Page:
Cambridge Campus celebrates commencement

Senator Al Franken congratulates students on achievement

U.S. Senator Al Franken shakes graduates’ hands in thanks and congratulations after Anoka-Ramsey Community College Interim President Dr. Jessica Stumpf hands students their diplomas as they walk across the stage at the Cambridge Campus on May 11. Photos by Elizabeth Sias

Hundreds of students walked across the stage to receive their diploma Friday, May 11, becoming graduates of Anoka-Ramsey Community College-Cambridge Campus (ARCC).

U.S. Senator Al Franken spoke to graduates and their families at the commencement ceremony at the Cambridge Community Center, telling them not to underestimate the power they have in improving the nation.

“When it comes to bouncing back in tough times, there’s no trampoline quite like education,” Franken said. “Education is as every bit important to our country as it was to each of you when you made the decision to come here.”

He explained that the percentage of adults ages 25 to 34 with a college degree is a statistic used to measure how educated a country is. In 1976, two in five Americans—40 percent—had a college education. America led the world at that time.

U.S. Senator Al Franken told graduates not to underestimate themselves and the power they have to improve the world.

However, Franken said, fast forward to 2011, and 41 percent of Americans in that age bracket have a degree, “right around where we were 35 years ago. Over the course of those 35 years, we have fallen from first all the way down to 16th.”

Today, the options for those who don’t go to college are dwindling, he said. By 2018, 70 percent of the jobs in Minnesota will require some kind of postsecondary degree or credential like the ones graduates earned from ARCC.

“An educated population is in our national interest,” Franken said. “Community colleges are a big part of the answer—putting the key to a brighter future in the hands of more Minnesotans.”

He encouraged graduates to lead by example, saying they can make differences to help the country bounce back.

U.S. Senator Al Franken shakes graduates’ hands in congratulations during the commencement ceremony at the Cambridge Campus.

“While I know it’s customary for a commencement speaker to offer you advice, the truth is that I need your help more than you need mine. Our nation faces extraordinary challenges… We need to address our challenges, but it won’t come from a piece of legislation; it will come from the example that each of you sets for your community,” Franken said. “Don’t underestimate the difference you can make by sharing your passion for learning with those struggling to find their path. Don’t underestimate how inspiring your commitment to doing hard things could be with those tempted to give in to cynicism. Don’t underestimate how badly this country needs the resilience you’ve shown in getting to this day… I don’t just want to congratulate you today for your dedication and your resilience; I want to thank you.”

Student speaker Debora Mansell—a mother of three who became a full-time student while working full-time—said she worried about the cost and the time involved with going back to school, but she knew she had to do it for herself and her family.

Student speaker Debora Mansell spoke about the importance of hard work and determination.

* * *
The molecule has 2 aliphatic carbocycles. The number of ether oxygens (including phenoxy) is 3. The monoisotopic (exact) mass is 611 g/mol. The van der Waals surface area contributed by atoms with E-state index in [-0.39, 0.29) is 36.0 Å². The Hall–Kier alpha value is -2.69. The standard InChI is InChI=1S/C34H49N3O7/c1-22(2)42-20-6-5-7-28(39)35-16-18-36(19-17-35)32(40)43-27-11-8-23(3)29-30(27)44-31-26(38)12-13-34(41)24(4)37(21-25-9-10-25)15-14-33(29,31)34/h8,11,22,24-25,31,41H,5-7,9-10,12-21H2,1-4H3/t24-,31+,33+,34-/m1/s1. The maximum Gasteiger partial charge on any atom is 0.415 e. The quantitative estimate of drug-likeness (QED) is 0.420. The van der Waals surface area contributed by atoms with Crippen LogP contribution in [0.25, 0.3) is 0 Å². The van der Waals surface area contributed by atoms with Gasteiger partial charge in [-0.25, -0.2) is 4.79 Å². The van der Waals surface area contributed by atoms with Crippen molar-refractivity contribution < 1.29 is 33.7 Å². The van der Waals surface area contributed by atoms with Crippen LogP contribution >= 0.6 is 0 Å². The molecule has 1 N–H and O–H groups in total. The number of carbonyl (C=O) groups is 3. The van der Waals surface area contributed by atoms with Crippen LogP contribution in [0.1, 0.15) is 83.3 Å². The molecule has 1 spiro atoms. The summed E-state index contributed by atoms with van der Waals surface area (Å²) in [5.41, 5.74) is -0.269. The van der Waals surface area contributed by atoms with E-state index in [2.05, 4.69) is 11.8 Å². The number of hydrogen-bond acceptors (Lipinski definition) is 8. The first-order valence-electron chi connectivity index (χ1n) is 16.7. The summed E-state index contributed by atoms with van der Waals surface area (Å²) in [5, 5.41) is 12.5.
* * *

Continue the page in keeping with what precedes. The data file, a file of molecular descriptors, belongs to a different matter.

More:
“A little determination and a lot of hard work will get you everywhere,” she said, explaining she struggled from 16-hour work shifts one day to studying, doing homework and taking a test the next day.

“Those were the times when I would look myself in the mirror and say, ‘I’m good enough, I’m smart enough, and doggone it, people like me!’ Mansell joked, referencing Stuart Smalley, a fictional character invented and performed by Franken on Saturday Night Live.

Through all of the difficult times, however, Mansell never lost sight of her goal of becoming a nurse to help people.

“Don’t sit around and wait for good things to come to you; make things happen for yourself. Let the people who surround you see what’s inside you and be a role model and touch the lives of others,” she said. “Live life to the fullest; it goes by quickly. Don’t let ‘I can’t’ be a part of your vocabulary. Do something for yourself. Do something for others. Love life.”

The other student speaker, Allison Sivigny, is also a mother of three. Simultaneously attending classes at ARCC and St. Cloud State University, she earned her associate’s degree last semester and is on track to receive her bachelor’s degree in a year.

Encouraging graduates to live each day like it’s their last, student speaker Allison Sivigny told the crowd about moments people say to themselves, “I can’t believe I’m here,”—including graduation.

Sivigny spoke to graduates about the special moments when she would say to herself, ‘I can’t believe I’m here.’

“Today is the only day that you know you have. It’s up to us to choose how we’re going to spend that day. So while saying ‘I can’t believe I’m here,’ I found a determination to make each day count,” she said. “My litany of ‘I can’t believe I’m here’ has included both heartbreak and joy. What I’ve learned is that no matter how hard something may appear to be, I, like you, have the knowledge, the skills and the determination to work at it and to be successful. Life has a way of throwing all it can at each of us, and my question to you today is this: What are you going to throw back? As we go forth from here, we’ll each have some challenges thrown our way, as well as moments of great joy. We can choose to be the victim of life’s circumstances, and use them as an excuse to not reach our goals, our dreams and our potential. Or we can believe in our own greatness and continue on until we have reached the height of our dreams and beyond.”